We just got a few new books in a couple of days ago that speak somewhat to what I was originally writing about, grief. I had started an article on grief last October and felt like I had a great deal to say. After contemplating the idea and trying to write some more I had convinced myself that I don’t know grief as some know it and who was I to write about it. I have come full circle now and I realize that everyone knows grief and everyone will experience grief. How deep the grief, is relative only to the person enduring it.
I believe that having another individual tell someone how they can grieve, how long they should grieve, and whom they are allowed to grieve for can be likened to having another tell us how to respond to pain. If someone has a broken leg for instance and after the pain, the itching, and the limits it puts on the individual, some kind soul comes up and says to them, “Well at least you don’t have cancer!” There is a possibility that in some odd way the kind soul is trying to make the broken leg not seem so bad to help cheer up the person experiencing the broken leg. Not a good idea, because even if lying side by side with the exact same broken leg as another we cannot hope to truly understand their pain. So when someone is grieving, don’t try to reason, or explain or even try to put yourself in another’s shoes. It isn’t truly possible. But the beautiful thing about human beings is that we have the potential for great compassion. Compassion does not have to come from a place of empathy or sympathy. It comes from a place of non-judgmental love for another.
Two of the books we recently received are written by someone who has spent many years working as a grief counselor and hospice worker. One of the books is a journal of sorts that helps with the grieving process in a way I have not seen before. I feel it is a treasure for those who not only need help with their grief but also for those who want to remember how much life they experienced with their loved one. The other book is called “Words to Live By” and it contains the last words of many of the people dying in the hospice that the author, Sarah Kroenke works at. These people each gave her one quote to teach others how they can live fully. It is a wonderful book and made me want to do a few things differently. I believe it will inspire you as well.
To finish this newsletter’s front page I would like to share one further thing with you. I was sent this just recently from a friend on facebook and it was so heartwarming that I wanted to share it.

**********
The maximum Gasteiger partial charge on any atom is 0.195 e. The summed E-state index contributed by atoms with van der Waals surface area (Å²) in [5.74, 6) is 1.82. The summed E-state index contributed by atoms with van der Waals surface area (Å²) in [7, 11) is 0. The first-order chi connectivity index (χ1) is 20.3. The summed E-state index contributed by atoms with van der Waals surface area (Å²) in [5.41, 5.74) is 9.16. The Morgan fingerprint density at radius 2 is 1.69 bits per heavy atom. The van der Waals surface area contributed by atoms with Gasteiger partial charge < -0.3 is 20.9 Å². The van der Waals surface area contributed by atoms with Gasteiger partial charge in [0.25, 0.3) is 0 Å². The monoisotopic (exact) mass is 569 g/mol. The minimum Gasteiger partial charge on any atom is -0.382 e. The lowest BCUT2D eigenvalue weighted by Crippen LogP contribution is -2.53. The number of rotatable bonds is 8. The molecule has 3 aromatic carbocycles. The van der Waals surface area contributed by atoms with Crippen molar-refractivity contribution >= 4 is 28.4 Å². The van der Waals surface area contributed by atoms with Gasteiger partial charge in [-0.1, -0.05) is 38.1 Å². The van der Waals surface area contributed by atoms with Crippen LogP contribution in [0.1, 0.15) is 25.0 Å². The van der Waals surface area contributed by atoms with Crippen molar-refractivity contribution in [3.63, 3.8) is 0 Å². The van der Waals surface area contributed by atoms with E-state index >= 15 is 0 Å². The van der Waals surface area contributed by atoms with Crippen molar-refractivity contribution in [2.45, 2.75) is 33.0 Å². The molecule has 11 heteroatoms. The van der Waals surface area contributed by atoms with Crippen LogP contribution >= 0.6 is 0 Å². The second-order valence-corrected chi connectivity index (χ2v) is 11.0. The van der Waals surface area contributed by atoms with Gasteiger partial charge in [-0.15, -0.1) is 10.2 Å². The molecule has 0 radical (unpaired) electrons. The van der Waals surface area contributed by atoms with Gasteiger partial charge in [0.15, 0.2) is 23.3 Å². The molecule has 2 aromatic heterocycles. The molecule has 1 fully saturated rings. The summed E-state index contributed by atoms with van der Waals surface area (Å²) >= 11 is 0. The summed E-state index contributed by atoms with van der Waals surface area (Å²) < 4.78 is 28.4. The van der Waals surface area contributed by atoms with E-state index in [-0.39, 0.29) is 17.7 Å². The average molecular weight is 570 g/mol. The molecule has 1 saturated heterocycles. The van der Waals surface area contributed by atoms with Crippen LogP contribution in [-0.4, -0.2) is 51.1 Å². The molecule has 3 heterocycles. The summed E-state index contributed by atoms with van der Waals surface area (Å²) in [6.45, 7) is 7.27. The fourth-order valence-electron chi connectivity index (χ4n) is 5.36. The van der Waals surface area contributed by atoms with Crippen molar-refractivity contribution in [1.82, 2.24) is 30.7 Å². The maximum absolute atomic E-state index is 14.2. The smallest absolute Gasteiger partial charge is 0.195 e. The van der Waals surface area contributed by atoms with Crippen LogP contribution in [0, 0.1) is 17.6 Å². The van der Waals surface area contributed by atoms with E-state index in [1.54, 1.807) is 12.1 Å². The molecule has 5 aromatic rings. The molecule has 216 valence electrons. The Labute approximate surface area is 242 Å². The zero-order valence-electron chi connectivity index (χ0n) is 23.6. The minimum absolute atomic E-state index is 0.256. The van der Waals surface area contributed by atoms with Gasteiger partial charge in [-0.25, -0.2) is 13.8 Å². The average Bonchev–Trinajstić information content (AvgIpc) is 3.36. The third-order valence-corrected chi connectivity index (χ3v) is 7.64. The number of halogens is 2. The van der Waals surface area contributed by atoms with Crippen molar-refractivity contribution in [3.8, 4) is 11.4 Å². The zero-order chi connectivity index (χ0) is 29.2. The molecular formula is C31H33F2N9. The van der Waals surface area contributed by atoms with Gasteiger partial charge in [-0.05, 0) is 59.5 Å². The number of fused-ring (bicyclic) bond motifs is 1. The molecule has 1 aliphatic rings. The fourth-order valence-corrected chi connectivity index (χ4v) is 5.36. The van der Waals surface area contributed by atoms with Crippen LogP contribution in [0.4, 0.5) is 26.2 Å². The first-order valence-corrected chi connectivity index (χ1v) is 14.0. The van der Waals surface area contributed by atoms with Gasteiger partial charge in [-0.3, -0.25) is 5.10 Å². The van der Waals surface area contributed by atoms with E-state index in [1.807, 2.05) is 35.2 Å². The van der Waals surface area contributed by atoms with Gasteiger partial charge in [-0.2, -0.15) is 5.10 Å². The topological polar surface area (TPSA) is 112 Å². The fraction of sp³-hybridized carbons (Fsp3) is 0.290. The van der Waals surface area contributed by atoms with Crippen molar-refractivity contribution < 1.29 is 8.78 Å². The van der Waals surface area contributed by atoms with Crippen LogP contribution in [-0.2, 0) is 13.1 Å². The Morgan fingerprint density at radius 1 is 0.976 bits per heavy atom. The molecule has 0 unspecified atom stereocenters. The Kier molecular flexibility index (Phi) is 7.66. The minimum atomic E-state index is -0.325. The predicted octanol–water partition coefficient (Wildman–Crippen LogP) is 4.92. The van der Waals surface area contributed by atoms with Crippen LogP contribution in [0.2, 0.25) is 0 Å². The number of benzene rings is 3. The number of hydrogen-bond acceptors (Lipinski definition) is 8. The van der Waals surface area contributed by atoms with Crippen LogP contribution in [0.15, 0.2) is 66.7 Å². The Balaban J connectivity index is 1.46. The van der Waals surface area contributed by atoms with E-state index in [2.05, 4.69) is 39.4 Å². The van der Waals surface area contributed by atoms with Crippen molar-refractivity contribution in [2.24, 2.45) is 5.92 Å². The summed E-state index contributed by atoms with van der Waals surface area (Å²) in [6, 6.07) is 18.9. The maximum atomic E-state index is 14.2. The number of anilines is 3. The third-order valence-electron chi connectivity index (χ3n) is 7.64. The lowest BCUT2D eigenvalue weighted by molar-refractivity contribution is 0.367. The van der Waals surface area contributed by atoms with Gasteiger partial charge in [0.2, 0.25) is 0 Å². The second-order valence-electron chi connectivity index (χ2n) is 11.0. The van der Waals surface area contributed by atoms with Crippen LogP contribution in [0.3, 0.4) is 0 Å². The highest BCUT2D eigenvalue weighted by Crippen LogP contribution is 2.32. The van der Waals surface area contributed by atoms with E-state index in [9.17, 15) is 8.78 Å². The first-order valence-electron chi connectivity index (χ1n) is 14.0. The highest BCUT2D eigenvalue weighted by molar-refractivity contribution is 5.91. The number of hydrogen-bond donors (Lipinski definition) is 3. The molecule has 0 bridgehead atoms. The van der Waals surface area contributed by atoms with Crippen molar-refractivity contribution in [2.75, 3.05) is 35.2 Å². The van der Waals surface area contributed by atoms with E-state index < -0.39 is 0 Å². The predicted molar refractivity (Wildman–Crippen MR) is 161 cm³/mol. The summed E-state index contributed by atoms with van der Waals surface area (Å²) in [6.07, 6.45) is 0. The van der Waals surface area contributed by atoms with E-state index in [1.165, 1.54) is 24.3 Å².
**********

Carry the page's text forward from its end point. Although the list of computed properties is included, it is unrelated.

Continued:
The Only thing that I can give – A dog’s Last Will and Testament
Before humans die, they write their last Will & Testament. They leave their homes and all they have to those they have left behind. If, with my paws, I could do the same…this is what I would ask. To a poor and lonely stray, I would leave my happy home. My bowl and cozy bed, soft pillows & all my toys. But mostly, the lap, which I loved so much. The tender, loving touch. The hand which stroked my fur and the sweet voice which called my name. I’d Will, to the sad, scared shelter dog, the place I had my human’s loving heart. A heart which knew no bounds. So, when I die, please do not say, “I will never have a pet again, for the loss and pain is more than I can stand.” Instead…go find an unloved dog. One whose life has held no joy or hope, and give MY place to him. This is the only thing that I can give…the LOVE I left behind. This is my inheritance! My Will and my last Testament!
(Author unknown but came from this friend through the German Shepherd Dog Community on Facebook)
Not just a wonderful way to perceive how a dog would feel about having to leave this lifetime but also a truly beautiful reminder of how we have the potential ability to love again after hurt and loss. It is also a reminder to give what we can, when we can. Most important is the affirmation that nothing we leave behind will ever be as important as the time and love we give to others when we are alive. We sometimes have to work a little harder than dogs as they seem to give time and love with ease. I think perhaps if we remember that these become the strength and support that is leaned on when we are gone, it becomes much easier.